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The only way these points will reach the people who need them most is if you turn them into some dank memes.

 

You are so right.


Edited by Batspiderfish, April 11 2017 - 2:46 PM.

If you've enjoyed using my expertise and identifications, please do not create undue ecological risk by releasing your ants. The environment which we keep our pet insects is alien and oftentimes unsanitary, so ensure that wild populations stay safe by giving your ants the best care you can manage for the rest of their lives, as we must do with any other pet.

 

Exotic ants are for those who think that vibrant diversity is something you need to pay money to see. It is illegal to transport live ants across state lines.

 

----

Black lives still matter.


#8 Offline gcsnelling - Posted April 11 2017 - 2:30 PM

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Very good post, I hope people take it to heart. Does that mean people should not use "poly" and "mono" ?


Edited by gcsnelling, April 11 2017 - 2:30 PM.

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#9 Offline Alabama Anter - Posted April 11 2017 - 2:34 PM

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Very good post, I hope people take it to heart. Does that mean people should not use "poly" and "mono" ?

Michigan Anter xD
Keeper of...

(2) Parakeets
(2) Peppered Corydoras
(4) Neon Tetras
(1) Hermit Crab
(100-300) Mealworms
(1) Tetramorium sp. E
(1) Dormymyrmex bicolor
(1) Dormymyrmex insanus
(1) Solenopsis invicta
(1) Formica fusca
(1) Lasius neoniger
(1) Crematogaster cerasi
(1) Myrmecocystus testacus

#10 Offline AnthonyP163 - Posted April 11 2017 - 3:09 PM

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Very good post, I hope people take it to heart. Does that mean people should not use "poly" and "mono" ?

Michigan Anter xD

 

Haha



#11 Offline Lukas2021 - Posted August 1 2017 - 12:03 PM

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This is the most useful unpinned topic on this forum.

#12 Offline Serafine - Posted August 1 2017 - 12:42 PM

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You forgot to mention s str, like Lasius s str means that it's an actual Lasius ant and not one of a subgenus like Chotonolasius or Dendrolasius.
This is especially important for europeans as in most european contries Formica s str (the hill-building Formica like Formica rufa or F. polyctena) are protected while Serviformica (like Formica fusca) and Raptiformica (like Formica sanguinea) usually aren't.

And I agree that this should be pinned.

Edited by Serafine, August 1 2017 - 12:44 PM.

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#13 Offline lucas3431 - Posted August 1 2017 - 1:00 PM

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And I agree that this should be pinned.

 

I agree, very informative topic.



#14 Online nurbs - Posted August 1 2017 - 7:30 PM

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This is the kind of post I love seeing on here, great and informative.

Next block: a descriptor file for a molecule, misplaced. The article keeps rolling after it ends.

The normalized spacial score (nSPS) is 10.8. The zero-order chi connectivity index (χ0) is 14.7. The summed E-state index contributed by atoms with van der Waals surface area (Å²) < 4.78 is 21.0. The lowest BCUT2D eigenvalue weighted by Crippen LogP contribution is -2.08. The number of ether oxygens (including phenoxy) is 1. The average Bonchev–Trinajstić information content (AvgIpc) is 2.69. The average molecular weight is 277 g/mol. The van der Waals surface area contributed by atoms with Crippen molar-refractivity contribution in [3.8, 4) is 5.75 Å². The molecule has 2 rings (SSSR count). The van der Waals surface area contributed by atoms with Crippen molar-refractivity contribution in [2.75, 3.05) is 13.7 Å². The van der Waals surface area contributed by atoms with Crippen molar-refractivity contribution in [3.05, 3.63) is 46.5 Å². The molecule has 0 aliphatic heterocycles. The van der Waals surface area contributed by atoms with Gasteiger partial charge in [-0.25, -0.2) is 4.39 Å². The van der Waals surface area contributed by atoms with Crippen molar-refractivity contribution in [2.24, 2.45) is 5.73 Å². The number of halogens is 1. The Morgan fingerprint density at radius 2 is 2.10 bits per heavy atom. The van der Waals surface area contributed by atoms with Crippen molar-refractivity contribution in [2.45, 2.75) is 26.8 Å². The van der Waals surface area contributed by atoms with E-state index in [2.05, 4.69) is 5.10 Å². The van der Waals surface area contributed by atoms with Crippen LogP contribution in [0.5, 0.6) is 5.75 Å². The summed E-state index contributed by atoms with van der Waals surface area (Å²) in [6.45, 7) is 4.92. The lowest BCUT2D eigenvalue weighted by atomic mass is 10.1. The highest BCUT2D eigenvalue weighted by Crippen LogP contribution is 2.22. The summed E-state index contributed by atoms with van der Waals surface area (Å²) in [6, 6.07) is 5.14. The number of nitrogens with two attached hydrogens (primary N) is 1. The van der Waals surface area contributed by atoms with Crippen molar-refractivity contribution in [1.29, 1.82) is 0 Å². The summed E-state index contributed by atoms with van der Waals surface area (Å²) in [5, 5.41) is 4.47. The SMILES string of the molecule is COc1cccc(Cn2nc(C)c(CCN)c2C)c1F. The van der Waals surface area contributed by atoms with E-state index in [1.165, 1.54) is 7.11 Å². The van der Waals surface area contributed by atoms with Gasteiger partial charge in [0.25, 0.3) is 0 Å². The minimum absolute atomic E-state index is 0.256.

Hopefully others will take this information to heart (unlike that Ant ID template thread which is already PINNED).


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#15 Offline VoidElecent - Posted March 3 2018 - 3:24 PM

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Is Ph. bicarinata more accurate than P. bicarinata? When can you replace the genus abbreviation with two letters over one?


Edited by VoidElecent, March 4 2018 - 8:14 AM.


#16 Offline gcsnelling - Posted March 3 2018 - 3:58 PM

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I frequently use a two letter genus abbreviation, esp if I am likely to be talking about more than one genus which all begin with the same letter, Pogonomyrmex, Pseudomyrmex, Pheidole as examples. If only talking about one genus, I have no issue using one letter abbreviation provided I spell out the genus at the beginning of the conversation. As far a I know there is no actual convention though that requires it.


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#17 Offline VoidElecent - Posted March 3 2018 - 5:42 PM

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I frequently use a two letter genus abbreviation, esp if I am likely to be talking about more than one genus which all begin with the same letter, Pogonomyrmex, Pseudomyrmex, Pheidole as examples. If only talking about one genus, I have no issue using one letter abbreviation provided I spell out the genus at the beginning of the conversation. As far a I know there is no actual convention though that requires it.

 

Thank you, I'll continue to use two letters if I feel it necessary. There was some confusion around one of the questions on my quiz, but this clears it up.



#18 Offline dspdrew - Posted March 3 2018 - 7:37 PM

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Glad to see my assumptions about that were correct.



#19 Offline DaveJay - Posted August 19 2018 - 10:48 AM

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The lack of italics is forgivable online I think, sometimes it's simply not possible, for instance I have no way to use italics in this post as it's not supported by my phone or this forums' software if using a phone. I must admit I haven't actually checked if I can use them when posting on pc though.
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#20 Offline DaveJay - Posted August 25 2018 - 6:39 PM

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I came across a thread in which these definitions would be useful.
Definitions in relation to plants and animals specifically.

Native - naturally occurring in an area.
Endemic - only naturally occurring in a specific area.
Exotic - not naturally occurring in a specific area.

For this purpose "area" can mean anything from a very small specific place to meaning a whole country or continent or even the earth itself.

Edited by DaveJay, August 25 2018 - 6:42 PM.